The Estonian State Prosecutor's Office has sent a criminal case to court, charging Estonian citizens Aivo Peterson and Dmitri Rootsi with treason. Russian citizen Andrey Andronov is also accused of the crime of committing non-violent actions against the Estonian state by a foreigner.
If found guilty of treason, Peterson and Rootsi could be sentenced to between six and twenty years', or even life, in prison. If convicted of non-violent acts against Estonia by a foreign citizen, the court may hand Andronov a prison sentence of between two and fifteen years.
According to the charges, between October 2022 to and March 10, 2023, Peterson, who is one of the leaders of the Koos/Vmeste movement, and Dmitri Rootsi, on the basis of instructions from the Russian Federation, knowingly and in an organized manner, assisted Russia and persons acting on behalf of the Russian authorities in non-violent activities directed against the independence, sovereignty and territorial integrity of the Republic of Estonia.
According to the indictment, the defendants participated in a conscious influence campaign aimed at creating a political association in Estonia that supports Russian foreign and security policy narratives and propaganda messages. The aim of this association, according to the charges, was to enable Russia to threaten Estonia's constitutional order, interfere in Estonia's domestic politics and influence foreign policy.
Peterson is also alleged to have assisted Andronov in committing non-violent actions with the aim of violating Estonia's independence, sovereignty and territorial integrity.
According to State Prosecutor Triinu Olevi, Peterson and Andronov knowingly took part in Russia's information influencing activities, which consisted, among other things, of spreading narratives in support of the security policy and propaganda messages promoted by the Russian Federation, both on social media and Russian state media.
Peterson is one of the leading members of the Koos / Vmeste movement and ran as a candidate in the 2023 Riigikogu elections on the list of the United Left Party (EÜVP) in Ida-Viru County, collecting 3,969 votes. Peterson has previously made statements in favor of Russia's current policies and visited occupied regions of Ukraine, from where he last returned in early March.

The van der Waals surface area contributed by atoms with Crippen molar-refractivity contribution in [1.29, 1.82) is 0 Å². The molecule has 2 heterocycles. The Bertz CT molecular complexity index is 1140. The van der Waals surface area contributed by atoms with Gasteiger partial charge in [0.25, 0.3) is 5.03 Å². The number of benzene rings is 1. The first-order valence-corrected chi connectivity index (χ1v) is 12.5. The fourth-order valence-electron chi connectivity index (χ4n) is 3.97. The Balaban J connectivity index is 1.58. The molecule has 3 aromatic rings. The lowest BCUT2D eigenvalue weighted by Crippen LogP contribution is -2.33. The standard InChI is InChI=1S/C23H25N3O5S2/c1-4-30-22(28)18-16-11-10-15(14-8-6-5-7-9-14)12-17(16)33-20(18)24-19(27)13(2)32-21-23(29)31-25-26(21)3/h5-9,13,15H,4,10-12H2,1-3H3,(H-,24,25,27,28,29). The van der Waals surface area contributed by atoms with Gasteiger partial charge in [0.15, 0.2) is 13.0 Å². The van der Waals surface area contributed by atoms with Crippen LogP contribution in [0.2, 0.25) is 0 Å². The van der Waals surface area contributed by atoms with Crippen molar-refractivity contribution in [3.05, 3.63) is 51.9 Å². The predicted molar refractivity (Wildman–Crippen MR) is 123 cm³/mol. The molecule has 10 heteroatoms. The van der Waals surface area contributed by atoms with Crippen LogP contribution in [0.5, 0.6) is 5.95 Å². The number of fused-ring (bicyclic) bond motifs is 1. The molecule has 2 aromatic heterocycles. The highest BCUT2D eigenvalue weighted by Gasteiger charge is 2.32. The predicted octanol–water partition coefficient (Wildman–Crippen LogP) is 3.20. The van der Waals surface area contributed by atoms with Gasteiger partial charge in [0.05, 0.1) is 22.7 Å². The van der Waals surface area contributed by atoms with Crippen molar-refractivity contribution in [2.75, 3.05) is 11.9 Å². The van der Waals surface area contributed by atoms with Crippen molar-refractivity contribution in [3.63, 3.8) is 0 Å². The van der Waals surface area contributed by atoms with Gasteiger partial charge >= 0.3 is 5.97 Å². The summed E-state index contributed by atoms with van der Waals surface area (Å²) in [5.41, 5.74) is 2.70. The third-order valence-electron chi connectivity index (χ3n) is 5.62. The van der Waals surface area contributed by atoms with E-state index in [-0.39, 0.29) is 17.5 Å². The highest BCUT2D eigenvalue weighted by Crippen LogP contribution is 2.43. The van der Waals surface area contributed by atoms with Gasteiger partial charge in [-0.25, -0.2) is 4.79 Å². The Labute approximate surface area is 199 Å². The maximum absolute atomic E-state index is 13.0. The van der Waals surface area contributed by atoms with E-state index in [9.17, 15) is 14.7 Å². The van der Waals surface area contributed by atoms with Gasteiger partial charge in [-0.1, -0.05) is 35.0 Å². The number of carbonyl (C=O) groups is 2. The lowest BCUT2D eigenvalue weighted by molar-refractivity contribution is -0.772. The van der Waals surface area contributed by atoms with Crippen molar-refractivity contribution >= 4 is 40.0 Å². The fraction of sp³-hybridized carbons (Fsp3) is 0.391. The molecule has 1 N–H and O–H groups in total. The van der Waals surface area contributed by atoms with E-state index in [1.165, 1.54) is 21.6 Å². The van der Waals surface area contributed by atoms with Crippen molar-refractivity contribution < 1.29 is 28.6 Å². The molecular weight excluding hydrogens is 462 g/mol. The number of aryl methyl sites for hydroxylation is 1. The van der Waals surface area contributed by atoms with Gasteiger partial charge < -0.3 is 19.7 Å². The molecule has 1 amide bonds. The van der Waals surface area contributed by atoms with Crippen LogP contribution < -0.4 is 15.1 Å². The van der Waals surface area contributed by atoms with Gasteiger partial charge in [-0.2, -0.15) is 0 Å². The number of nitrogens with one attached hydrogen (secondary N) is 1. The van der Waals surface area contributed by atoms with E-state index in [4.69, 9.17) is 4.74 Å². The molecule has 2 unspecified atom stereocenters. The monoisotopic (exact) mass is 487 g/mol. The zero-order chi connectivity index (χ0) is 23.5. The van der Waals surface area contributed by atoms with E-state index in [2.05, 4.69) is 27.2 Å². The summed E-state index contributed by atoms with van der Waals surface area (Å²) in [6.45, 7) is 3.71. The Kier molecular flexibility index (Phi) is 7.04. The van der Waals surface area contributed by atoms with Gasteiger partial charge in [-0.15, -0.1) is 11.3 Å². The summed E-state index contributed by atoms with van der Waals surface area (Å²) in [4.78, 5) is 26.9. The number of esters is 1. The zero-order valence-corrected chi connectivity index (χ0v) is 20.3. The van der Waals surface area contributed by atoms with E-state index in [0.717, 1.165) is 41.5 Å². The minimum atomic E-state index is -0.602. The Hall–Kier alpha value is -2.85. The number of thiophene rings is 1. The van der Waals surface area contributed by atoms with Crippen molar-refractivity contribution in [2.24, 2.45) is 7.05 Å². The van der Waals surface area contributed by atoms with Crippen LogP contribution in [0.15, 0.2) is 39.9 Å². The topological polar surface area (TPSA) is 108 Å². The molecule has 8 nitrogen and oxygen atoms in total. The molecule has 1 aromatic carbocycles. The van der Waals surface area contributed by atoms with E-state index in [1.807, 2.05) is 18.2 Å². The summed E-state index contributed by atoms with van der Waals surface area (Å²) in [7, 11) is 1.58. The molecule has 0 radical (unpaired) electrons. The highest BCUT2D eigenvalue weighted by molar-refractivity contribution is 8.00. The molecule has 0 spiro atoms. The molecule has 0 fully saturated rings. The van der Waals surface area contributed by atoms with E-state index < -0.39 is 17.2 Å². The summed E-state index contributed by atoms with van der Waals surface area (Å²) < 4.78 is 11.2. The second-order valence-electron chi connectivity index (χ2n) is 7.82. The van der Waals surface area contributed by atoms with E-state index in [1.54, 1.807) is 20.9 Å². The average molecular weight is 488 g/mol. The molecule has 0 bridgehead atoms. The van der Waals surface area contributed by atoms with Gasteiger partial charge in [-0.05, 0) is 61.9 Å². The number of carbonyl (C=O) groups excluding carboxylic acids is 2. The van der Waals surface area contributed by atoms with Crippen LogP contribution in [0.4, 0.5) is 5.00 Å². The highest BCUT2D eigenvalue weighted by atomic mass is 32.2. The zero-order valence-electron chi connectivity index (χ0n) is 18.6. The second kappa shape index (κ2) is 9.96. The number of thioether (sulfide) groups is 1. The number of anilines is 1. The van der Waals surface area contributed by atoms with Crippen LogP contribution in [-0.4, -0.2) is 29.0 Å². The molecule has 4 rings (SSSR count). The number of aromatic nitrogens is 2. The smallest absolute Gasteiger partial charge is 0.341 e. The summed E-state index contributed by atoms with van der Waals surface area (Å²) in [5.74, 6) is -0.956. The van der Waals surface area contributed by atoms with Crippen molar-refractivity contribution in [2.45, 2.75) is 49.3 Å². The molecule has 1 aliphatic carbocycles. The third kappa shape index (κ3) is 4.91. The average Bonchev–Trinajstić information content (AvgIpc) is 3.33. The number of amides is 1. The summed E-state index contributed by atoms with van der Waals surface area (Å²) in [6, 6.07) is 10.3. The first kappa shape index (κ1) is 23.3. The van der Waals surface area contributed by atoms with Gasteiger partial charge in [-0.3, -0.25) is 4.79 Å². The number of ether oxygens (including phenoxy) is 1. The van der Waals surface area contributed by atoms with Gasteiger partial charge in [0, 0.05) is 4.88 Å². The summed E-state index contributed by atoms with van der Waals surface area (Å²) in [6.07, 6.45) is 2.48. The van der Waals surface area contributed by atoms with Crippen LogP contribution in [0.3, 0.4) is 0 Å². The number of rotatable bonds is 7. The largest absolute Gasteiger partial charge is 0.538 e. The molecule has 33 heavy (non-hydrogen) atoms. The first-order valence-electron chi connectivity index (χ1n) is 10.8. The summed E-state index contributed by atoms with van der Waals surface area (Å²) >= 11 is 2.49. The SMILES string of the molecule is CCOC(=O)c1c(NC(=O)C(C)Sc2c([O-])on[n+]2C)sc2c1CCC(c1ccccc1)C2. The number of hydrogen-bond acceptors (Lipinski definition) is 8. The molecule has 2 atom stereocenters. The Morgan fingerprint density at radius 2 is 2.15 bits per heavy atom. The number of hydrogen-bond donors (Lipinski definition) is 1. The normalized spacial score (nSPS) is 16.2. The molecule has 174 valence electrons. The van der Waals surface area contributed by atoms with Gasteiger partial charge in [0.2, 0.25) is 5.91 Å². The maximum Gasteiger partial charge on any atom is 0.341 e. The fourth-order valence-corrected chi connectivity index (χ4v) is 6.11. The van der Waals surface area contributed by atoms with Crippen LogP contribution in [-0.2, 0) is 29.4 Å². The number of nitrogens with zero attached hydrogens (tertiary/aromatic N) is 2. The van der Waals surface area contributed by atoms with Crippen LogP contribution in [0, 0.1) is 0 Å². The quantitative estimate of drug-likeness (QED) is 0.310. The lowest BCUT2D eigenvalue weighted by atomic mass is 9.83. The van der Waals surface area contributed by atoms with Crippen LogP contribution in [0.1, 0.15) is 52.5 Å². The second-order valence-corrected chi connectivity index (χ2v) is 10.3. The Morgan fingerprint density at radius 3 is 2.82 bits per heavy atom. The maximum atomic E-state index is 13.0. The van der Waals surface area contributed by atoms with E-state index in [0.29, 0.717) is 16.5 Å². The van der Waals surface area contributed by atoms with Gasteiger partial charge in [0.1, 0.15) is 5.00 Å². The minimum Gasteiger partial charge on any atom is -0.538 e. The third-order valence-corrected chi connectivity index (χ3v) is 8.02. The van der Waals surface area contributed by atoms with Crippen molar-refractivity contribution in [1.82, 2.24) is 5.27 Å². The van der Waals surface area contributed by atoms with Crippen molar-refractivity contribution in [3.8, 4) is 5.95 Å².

Peterson was detained by the Internal Security Service (ISS) along with Rootsi and Andronov in March this year.
Rootsi and Andronov are both members of the former Night Watch. Andronov is a Russian citizen, who has a permanent residence permit in Estonia.
The suspects remain in custody.
Peterson's lawyer: Accusations based on really big fantasy
Aivo Peterson's lawyer, Mati Senkel, told ERR radio that in his view, the charges brought against his client are "utopian" or "a really big fantasy."
"In my view, this accusation is utopian, to say the least. Contrary to what is stated in the press release from the Prosecutor's Office, which says that it this is in line with current legal practices, I find it to be in flagrant contradiction with current legal practices," said Senkel.
Herman Simm, Aleksei Dressen, Vladimir Veitman, Uno Puusepp, Deniss Metsavas and Pjotr Volin have all been found guilty of treason. Two had been members of the Estonian Defense Forces (EDF), while the rest were senior Internal Security Service officials. In most of the cases, the accused had been acting clandestinely for over a decade, during which time they sold state secrets to Russia, Senkel said. (Volin was the father of EDF soldier Metsavas and a pensioner – ed.).
However, unlike them, Peterson has acted openly, Senkel stressed. "His activities have all been public, and even now you can see his statements on social media, which speak of Estonia's unity, of the non-Estonian and Estonian-speaking populations being together and in solidarity."
"I would like to emphasize again that all of [Peterson's] activities - including the videos of his speech on Russian television - have been and still are public, as far as I know. I'm not sure about all of them, but a certain amount are viewable on YouTube. So, any Estonian who uses the internet can look at his views and if they should find anything there that speaks against Estonia's independence, sovereignty or territorial integrity, it is a really big fantasy," Senkel said.
"In any case, if this verdict is indeed the way the prosecution states in its press release, as it claims in its charges, then I think this would be a revolutionary decision for Estonian jurisprudence," Peterson's lawyer added.
Editor: Michael Cole